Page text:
"Interactions between multiple agrochemicals significantly increase bee mortality," the study's lead author, Harry Siviter of the University of Texas at Austin said.
The researchers wanted to know if the stressors impacted key bee behaviors and health in ways that were additive or synergistic. To explain, Siviter shared, "If you have a honeybee colony exposed to one pesticide that kills 10 percent of the bees and another pesticide that kills another 10 percent, you would expect, if those effects were additive, for 20 percent of the bees to be killed."
A "synergistic effect," however, could produce 30-40 percent mortality.
Researchers found that there is a synergistic effect when bees were exposed to multiple pesticides. This is a problem because farmers are often sold "cocktails" of chemicals under a single label, and current pesticide regulations are not doing enough to protect bees.
"Ultimately, our results demonstrate that the regulatory process in its current form does not protect bees from the unwanted consequences of complex agrochemical exposure. Failure to address this and to continue to expose bees to multiple anthropogenic stressors within agriculture will result in the continued decline in bees and their pollination services, to the detriment of human and ecosystem health," the researchers wrote.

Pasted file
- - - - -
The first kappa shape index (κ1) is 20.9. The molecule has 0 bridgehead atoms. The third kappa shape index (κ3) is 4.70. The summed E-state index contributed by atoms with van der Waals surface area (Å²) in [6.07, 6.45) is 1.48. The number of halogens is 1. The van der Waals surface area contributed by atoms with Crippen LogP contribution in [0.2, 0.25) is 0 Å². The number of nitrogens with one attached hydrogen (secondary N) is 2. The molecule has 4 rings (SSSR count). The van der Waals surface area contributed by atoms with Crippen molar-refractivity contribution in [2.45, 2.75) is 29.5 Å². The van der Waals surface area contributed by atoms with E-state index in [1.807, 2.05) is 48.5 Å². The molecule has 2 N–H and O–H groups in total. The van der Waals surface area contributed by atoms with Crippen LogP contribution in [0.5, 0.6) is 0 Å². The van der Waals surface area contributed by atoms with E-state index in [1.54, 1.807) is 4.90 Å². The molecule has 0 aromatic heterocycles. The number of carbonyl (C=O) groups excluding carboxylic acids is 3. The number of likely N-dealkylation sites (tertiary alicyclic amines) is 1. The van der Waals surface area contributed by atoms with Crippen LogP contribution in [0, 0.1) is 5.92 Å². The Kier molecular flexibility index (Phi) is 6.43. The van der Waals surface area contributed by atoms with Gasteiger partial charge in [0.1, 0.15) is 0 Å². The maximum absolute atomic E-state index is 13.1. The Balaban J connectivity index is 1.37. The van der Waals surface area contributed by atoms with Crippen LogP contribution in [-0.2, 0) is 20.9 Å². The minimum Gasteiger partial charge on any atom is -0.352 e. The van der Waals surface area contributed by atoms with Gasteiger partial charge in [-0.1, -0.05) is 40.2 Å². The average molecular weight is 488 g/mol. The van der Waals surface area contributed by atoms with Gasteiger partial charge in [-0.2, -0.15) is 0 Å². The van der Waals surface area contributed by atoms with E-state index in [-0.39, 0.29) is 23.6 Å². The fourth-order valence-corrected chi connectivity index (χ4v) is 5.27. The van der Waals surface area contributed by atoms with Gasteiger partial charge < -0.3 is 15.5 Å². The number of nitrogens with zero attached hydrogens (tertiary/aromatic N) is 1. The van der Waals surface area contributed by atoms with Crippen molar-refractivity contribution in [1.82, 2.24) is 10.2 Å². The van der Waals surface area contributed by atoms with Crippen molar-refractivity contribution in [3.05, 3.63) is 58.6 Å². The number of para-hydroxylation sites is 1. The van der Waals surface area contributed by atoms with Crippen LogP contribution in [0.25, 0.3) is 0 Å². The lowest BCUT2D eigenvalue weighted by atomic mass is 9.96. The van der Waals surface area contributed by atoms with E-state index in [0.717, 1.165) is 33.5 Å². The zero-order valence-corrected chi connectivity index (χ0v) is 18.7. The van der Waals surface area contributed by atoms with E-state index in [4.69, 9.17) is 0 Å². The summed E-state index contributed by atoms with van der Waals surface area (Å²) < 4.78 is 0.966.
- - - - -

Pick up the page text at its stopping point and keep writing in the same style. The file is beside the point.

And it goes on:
Other problems for bees include parasites and poor nutrition, however, these issues tend to interact with each other, and react in an additive way.
Adam J. Vanbergen of the National Research Institute for Agriculture, Food and Environment suggested further research into how elements can interact with other threats to pollinators such as habitat loss, pollution and invasive species.
"Although such assessments would be non-trivial to carry out, they will be vital for understanding and ranking the relative risks to pollinators and pollination that are coming from multiple combinations of pressures resulting from global changes," he said. (Related: Do your part and save the bees with these 10 easy-to-grow flowers.)
Bees are dying everywhere, which is concerning because at least a third of our food relies on bees for pollination. Grain crops are primarily pollinated by the wind, but the majority of fruits, nuts, and vegetables are pollinated by bees.
Bees and wasps, which are pollinating insects, have been calculated to have a global economic net worth of around $150 billion. Honey bees are responsible for $30 billion a year in crops alone.
However, bees are dying, and the massive decline in numbers are largely due to human activity.
In January, a global study found that a quarter of all bee species have not been found since 1990, despite the improvements, expansions and monitoring efforts made. Among the managed bees in colonies that are specifically reared for pollination, there are also enormous declines.
In the U.S. annual winter deaths used to be at 15 percent, but now reach 30 to 50 percent, even 90 percent in some cases.
Humans could theoretically survive without bees, but our diets will be restricted significantly. Fruit will largely disappear from trees, and supermarkets will have about half the kinds of vegetables in stock.
The good news is that people are not powerless to help reverse the bee situation. Here are some ways to make gardens better places for bees:
Learn more about these creatures at Bees.news.